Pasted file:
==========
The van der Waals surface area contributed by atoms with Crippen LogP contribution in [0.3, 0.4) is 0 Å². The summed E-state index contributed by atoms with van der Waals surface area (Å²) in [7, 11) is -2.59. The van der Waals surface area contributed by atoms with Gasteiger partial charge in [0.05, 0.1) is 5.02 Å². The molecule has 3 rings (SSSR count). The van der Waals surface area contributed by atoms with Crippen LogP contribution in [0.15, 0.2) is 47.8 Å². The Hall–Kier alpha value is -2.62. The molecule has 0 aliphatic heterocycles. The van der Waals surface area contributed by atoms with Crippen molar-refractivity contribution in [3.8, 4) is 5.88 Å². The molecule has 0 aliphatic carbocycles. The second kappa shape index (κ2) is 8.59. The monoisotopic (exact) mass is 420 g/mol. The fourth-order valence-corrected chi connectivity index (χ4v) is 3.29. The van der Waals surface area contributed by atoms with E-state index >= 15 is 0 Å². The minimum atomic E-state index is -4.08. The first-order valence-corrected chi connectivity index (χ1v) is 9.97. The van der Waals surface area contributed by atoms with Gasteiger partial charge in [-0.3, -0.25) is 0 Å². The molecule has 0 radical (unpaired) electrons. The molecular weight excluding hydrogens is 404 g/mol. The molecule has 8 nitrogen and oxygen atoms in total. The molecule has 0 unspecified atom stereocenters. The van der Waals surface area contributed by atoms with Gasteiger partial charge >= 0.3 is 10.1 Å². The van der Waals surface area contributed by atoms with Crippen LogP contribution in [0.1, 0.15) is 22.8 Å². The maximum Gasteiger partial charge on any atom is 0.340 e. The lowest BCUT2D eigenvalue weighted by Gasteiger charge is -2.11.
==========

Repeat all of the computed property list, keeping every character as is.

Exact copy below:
The van der Waals surface area contributed by atoms with Crippen LogP contribution in [0.3, 0.4) is 0 Å². The summed E-state index contributed by atoms with van der Waals surface area (Å²) in [7, 11) is -2.59. The van der Waals surface area contributed by atoms with Gasteiger partial charge in [0.05, 0.1) is 5.02 Å². The molecule has 3 rings (SSSR count). The van der Waals surface area contributed by atoms with Crippen LogP contribution in [0.15, 0.2) is 47.8 Å². The Hall–Kier alpha value is -2.62. The molecule has 0 aliphatic heterocycles. The van der Waals surface area contributed by atoms with Crippen molar-refractivity contribution in [3.8, 4) is 5.88 Å². The molecule has 0 aliphatic carbocycles. The second kappa shape index (κ2) is 8.59. The monoisotopic (exact) mass is 420 g/mol. The fourth-order valence-corrected chi connectivity index (χ4v) is 3.29. The van der Waals surface area contributed by atoms with E-state index >= 15 is 0 Å². The minimum atomic E-state index is -4.08. The first-order valence-corrected chi connectivity index (χ1v) is 9.97. The van der Waals surface area contributed by atoms with Gasteiger partial charge in [-0.3, -0.25) is 0 Å². The molecule has 0 radical (unpaired) electrons. The molecular weight excluding hydrogens is 404 g/mol. The molecule has 8 nitrogen and oxygen atoms in total. The molecule has 0 unspecified atom stereocenters. The van der Waals surface area contributed by atoms with Gasteiger partial charge >= 0.3 is 10.1 Å². The van der Waals surface area contributed by atoms with Crippen LogP contribution in [0.1, 0.15) is 22.8 Å². The maximum Gasteiger partial charge on any atom is 0.340 e. The lowest BCUT2D eigenvalue weighted by Gasteiger charge is -2.11.